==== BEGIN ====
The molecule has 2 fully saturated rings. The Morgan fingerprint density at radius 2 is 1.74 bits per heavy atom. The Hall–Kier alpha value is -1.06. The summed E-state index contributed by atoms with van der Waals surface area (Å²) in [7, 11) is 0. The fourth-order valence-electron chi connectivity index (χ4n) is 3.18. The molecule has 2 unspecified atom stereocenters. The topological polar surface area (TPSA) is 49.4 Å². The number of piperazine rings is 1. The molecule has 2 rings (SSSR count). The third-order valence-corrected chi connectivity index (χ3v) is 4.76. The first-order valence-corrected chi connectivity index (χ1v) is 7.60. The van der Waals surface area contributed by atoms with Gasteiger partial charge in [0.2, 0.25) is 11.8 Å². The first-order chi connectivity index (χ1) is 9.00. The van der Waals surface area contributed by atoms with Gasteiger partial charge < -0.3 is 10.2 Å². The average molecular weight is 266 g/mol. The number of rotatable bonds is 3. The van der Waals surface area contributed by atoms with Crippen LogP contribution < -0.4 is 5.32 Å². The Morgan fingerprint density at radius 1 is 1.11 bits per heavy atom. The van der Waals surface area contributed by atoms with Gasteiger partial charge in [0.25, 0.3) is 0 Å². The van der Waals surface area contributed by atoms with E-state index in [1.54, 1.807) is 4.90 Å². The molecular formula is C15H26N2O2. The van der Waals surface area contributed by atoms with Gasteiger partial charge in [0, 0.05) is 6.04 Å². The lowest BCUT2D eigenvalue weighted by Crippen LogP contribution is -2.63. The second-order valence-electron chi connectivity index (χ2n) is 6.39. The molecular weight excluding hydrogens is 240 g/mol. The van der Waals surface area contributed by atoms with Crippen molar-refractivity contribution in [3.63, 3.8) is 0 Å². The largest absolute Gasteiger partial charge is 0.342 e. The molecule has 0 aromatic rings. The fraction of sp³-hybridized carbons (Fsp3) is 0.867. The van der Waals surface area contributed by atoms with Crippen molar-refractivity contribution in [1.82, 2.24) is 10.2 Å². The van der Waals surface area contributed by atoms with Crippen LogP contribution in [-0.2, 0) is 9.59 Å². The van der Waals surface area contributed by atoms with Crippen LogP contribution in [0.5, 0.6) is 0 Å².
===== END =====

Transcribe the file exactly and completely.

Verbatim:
The molecule has 2 fully saturated rings. The Morgan fingerprint density at radius 2 is 1.74 bits per heavy atom. The Hall–Kier alpha value is -1.06. The summed E-state index contributed by atoms with van der Waals surface area (Å²) in [7, 11) is 0. The fourth-order valence-electron chi connectivity index (χ4n) is 3.18. The molecule has 2 unspecified atom stereocenters. The topological polar surface area (TPSA) is 49.4 Å². The number of piperazine rings is 1. The molecule has 2 rings (SSSR count). The third-order valence-corrected chi connectivity index (χ3v) is 4.76. The first-order valence-corrected chi connectivity index (χ1v) is 7.60. The van der Waals surface area contributed by atoms with Gasteiger partial charge in [0.2, 0.25) is 11.8 Å². The first-order chi connectivity index (χ1) is 9.00. The van der Waals surface area contributed by atoms with Gasteiger partial charge < -0.3 is 10.2 Å². The average molecular weight is 266 g/mol. The number of rotatable bonds is 3. The van der Waals surface area contributed by atoms with Crippen LogP contribution < -0.4 is 5.32 Å². The Morgan fingerprint density at radius 1 is 1.11 bits per heavy atom. The van der Waals surface area contributed by atoms with Gasteiger partial charge in [0.25, 0.3) is 0 Å². The van der Waals surface area contributed by atoms with E-state index in [1.54, 1.807) is 4.90 Å². The molecular formula is C15H26N2O2. The van der Waals surface area contributed by atoms with Gasteiger partial charge in [0, 0.05) is 6.04 Å². The lowest BCUT2D eigenvalue weighted by Crippen LogP contribution is -2.63. The second-order valence-electron chi connectivity index (χ2n) is 6.39. The molecular weight excluding hydrogens is 240 g/mol. The van der Waals surface area contributed by atoms with Crippen molar-refractivity contribution in [3.63, 3.8) is 0 Å². The largest absolute Gasteiger partial charge is 0.342 e. The molecule has 0 aromatic rings. The fraction of sp³-hybridized carbons (Fsp3) is 0.867. The van der Waals surface area contributed by atoms with Crippen molar-refractivity contribution in [1.82, 2.24) is 10.2 Å². The van der Waals surface area contributed by atoms with Crippen LogP contribution in [-0.2, 0) is 9.59 Å². The van der Waals surface area contributed by atoms with Crippen LogP contribution in [0.5, 0.6) is 0 Å².